Contractors' Questions: Would commuting cost me less as a 'Ltd' company?
Contractor’s Question: If I set up as a limited company contractor, would the costs I incur from commuting every day by road or rail to the contracted workplace be fully or partially reimbursable, or just tax deductible?
I’m unclear what ‘tax deductible’ means precisely, or how it would benefit me in practice, but surely being a limited company would make potentially high travel costs to a workplace more affordable than if I was an employee of that workplace?
I ask because the workplace has expressed an interest in taking me on, as an employee or maybe as a 'Ltd' instead.
Expert’s Answer: We’re now seeing this kind of scenario cropping up all the time in the UK, as people are generally more aware that there is more than one way to work. And quite often, the benefits of acting as a limited company outweigh those of being a fully-fledged employee of a firm.
As a limited company contractor, the cost of travelling to and from your working site is 100% tax deductible. This is not possible for a full-time employee who is commuting to work every day.
However, there are restrictions that contractors acting as a limited company need to be aware of. Their ability to claim expenses against travel into work is very much dependent on the length of time that the contract is due to last. In 1998, the tax authority introduced the ’24 month rule,’ which essentially prohibits claiming main-site subsistence and travel expenses once the contractor has been at a working site, or had the intention to work at the site, for 24 months or more.
Assuming that the 24-month rule is not applicable in this case, the cost of the travel is 100% tax deductible regardless of the means of travel used. For example; train and bus tickets could either be paid directly from the business or paid initially by you, the contractor, and then reimbursed by the limited company. If you, the contractor, would use your own vehicle, then the cost of mileage would be claimable (0.45p for the first 10,000 miles and then 0.25p thereafter). This would be reimbursed to you as an expense through your limited company.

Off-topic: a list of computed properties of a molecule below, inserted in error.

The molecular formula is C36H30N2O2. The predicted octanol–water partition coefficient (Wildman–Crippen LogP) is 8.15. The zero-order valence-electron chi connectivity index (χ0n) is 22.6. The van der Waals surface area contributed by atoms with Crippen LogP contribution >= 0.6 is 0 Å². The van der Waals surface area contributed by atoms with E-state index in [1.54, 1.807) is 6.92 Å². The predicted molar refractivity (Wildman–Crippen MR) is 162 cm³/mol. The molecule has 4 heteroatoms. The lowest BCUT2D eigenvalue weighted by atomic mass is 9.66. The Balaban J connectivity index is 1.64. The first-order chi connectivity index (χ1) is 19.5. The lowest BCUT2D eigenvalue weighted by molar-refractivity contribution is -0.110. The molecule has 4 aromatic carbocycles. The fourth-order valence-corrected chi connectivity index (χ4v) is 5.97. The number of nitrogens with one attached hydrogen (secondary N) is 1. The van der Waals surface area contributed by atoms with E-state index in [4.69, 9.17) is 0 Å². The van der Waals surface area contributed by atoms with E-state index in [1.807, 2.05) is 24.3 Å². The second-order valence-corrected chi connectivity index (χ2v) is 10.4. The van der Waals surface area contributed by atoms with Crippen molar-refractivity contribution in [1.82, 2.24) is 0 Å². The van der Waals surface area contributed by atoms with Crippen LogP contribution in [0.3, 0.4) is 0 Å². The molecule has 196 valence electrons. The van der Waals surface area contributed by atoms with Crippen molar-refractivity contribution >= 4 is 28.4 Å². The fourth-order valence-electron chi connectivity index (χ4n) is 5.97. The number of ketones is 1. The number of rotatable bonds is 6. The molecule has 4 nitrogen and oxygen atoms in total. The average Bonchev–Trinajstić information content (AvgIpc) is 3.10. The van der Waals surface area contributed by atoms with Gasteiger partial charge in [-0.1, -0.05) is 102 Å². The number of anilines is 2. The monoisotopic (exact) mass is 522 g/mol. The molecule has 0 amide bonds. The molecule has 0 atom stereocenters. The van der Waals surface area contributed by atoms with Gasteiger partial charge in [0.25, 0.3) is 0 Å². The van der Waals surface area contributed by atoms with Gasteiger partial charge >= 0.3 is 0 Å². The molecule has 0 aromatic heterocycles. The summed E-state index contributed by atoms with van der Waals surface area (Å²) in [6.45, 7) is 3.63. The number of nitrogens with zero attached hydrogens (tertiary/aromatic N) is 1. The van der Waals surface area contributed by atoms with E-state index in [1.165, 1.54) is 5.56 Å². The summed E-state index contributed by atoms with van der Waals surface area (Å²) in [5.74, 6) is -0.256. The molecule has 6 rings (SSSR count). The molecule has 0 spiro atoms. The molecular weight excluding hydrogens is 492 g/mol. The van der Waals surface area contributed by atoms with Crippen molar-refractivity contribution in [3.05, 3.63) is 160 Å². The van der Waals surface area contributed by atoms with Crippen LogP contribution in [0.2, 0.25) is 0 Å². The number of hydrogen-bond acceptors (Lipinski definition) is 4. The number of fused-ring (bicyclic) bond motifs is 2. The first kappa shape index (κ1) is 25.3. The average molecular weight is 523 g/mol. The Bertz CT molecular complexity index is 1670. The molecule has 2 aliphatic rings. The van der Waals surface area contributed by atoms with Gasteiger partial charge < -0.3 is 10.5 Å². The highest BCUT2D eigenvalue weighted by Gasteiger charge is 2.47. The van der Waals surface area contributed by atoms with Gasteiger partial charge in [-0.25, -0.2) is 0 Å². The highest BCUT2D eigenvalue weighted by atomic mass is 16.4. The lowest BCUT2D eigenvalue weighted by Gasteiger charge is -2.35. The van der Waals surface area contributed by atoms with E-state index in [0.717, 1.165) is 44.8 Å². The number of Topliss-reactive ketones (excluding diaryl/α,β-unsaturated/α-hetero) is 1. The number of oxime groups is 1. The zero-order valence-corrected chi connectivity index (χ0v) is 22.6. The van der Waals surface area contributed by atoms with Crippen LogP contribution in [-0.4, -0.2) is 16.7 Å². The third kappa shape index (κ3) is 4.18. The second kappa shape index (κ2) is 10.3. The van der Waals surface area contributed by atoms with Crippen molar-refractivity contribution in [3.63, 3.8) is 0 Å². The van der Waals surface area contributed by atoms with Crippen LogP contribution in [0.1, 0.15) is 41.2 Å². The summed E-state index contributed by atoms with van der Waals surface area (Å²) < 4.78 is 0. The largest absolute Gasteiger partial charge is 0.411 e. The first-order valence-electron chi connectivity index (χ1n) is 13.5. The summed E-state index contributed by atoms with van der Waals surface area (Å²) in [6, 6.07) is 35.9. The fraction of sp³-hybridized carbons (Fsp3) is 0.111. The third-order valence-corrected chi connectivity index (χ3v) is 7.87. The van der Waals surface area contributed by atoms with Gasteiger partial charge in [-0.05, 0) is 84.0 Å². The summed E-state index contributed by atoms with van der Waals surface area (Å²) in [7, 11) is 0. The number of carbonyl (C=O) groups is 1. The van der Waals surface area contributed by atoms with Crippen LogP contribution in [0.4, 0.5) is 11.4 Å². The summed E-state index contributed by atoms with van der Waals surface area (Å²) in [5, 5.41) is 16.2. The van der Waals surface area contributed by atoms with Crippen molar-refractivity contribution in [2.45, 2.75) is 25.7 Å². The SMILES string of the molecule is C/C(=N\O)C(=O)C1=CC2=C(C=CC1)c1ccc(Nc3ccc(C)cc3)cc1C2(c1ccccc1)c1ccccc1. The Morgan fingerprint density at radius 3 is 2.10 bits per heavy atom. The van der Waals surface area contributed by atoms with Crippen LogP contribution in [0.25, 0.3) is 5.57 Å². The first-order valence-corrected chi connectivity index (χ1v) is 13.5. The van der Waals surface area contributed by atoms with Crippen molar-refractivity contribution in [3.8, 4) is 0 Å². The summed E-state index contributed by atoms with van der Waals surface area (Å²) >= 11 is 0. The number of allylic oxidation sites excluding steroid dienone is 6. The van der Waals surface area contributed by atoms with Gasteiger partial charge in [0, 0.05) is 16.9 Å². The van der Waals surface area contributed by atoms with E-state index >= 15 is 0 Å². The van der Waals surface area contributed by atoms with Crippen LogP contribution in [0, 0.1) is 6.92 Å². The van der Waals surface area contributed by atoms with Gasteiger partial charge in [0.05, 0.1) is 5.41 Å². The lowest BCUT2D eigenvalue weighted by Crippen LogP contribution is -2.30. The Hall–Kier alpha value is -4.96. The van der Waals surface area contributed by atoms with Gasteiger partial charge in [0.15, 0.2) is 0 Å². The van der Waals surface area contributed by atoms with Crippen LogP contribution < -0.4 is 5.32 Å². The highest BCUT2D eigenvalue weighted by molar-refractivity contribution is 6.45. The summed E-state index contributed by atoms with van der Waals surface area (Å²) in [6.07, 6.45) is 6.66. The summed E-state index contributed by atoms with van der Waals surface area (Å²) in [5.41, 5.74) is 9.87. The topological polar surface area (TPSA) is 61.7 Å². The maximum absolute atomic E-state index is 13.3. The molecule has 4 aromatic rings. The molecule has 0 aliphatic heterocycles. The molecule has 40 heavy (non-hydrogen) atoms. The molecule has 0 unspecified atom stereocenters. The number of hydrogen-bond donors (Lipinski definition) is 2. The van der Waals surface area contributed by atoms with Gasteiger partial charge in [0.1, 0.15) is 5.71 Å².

It’s also worth explaining at this juncture what the term ‘tax deductible’ actually implies, as this is something you say that you're unsure about. In a nutshell, these costs reduce the operating profits of your business, and this means that expenses can be offset against the company’s corporation tax, thus reducing its liability.
HM Revenue & Customs likes to keep limited company contractors on their toes, and the tax department is constantly updating the rules as to what people can and cannot claim expenses against. For somebody like you who sounds new to both contracting and contractor expenses, staying on top of HMRC’s updates can be a thankless task, so you should strongly consider instructing a professional accountant to do this for you on an ongoing basis.
The expert was Michael Hough, director at Quantic UK, a specialist in freelancer and contractor accounting.
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